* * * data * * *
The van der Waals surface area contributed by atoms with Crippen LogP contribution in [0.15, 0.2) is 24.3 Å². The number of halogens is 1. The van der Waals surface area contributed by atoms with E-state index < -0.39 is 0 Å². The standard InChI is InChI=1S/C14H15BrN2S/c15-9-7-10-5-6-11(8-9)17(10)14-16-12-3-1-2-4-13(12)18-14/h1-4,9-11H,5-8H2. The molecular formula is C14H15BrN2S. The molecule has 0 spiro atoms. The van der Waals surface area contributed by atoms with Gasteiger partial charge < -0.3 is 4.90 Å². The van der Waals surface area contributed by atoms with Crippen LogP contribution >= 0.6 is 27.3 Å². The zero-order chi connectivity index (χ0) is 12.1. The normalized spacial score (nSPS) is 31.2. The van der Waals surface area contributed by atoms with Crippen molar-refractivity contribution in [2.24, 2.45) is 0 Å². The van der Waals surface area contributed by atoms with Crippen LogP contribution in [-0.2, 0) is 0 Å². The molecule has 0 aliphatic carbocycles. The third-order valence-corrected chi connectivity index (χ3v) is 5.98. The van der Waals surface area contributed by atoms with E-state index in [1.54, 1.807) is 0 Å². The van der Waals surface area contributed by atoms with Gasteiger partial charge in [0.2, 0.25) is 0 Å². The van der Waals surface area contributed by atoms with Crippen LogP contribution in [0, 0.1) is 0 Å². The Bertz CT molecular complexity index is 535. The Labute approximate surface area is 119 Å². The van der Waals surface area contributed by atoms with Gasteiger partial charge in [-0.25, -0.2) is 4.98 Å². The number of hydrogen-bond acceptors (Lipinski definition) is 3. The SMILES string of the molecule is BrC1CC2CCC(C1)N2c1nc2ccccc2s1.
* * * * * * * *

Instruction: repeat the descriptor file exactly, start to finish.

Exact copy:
The van der Waals surface area contributed by atoms with Crippen LogP contribution in [0.15, 0.2) is 24.3 Å². The number of halogens is 1. The van der Waals surface area contributed by atoms with E-state index < -0.39 is 0 Å². The standard InChI is InChI=1S/C14H15BrN2S/c15-9-7-10-5-6-11(8-9)17(10)14-16-12-3-1-2-4-13(12)18-14/h1-4,9-11H,5-8H2. The molecular formula is C14H15BrN2S. The molecule has 0 spiro atoms. The van der Waals surface area contributed by atoms with Gasteiger partial charge < -0.3 is 4.90 Å². The van der Waals surface area contributed by atoms with Crippen LogP contribution >= 0.6 is 27.3 Å². The zero-order chi connectivity index (χ0) is 12.1. The normalized spacial score (nSPS) is 31.2. The van der Waals surface area contributed by atoms with Crippen molar-refractivity contribution in [2.24, 2.45) is 0 Å². The van der Waals surface area contributed by atoms with Crippen LogP contribution in [-0.2, 0) is 0 Å². The molecule has 0 aliphatic carbocycles. The third-order valence-corrected chi connectivity index (χ3v) is 5.98. The van der Waals surface area contributed by atoms with E-state index in [1.54, 1.807) is 0 Å². The van der Waals surface area contributed by atoms with Gasteiger partial charge in [0.2, 0.25) is 0 Å². The van der Waals surface area contributed by atoms with Crippen LogP contribution in [0, 0.1) is 0 Å². The Bertz CT molecular complexity index is 535. The Labute approximate surface area is 119 Å². The van der Waals surface area contributed by atoms with Gasteiger partial charge in [-0.25, -0.2) is 4.98 Å². The number of hydrogen-bond acceptors (Lipinski definition) is 3. The SMILES string of the molecule is BrC1CC2CCC(C1)N2c1nc2ccccc2s1.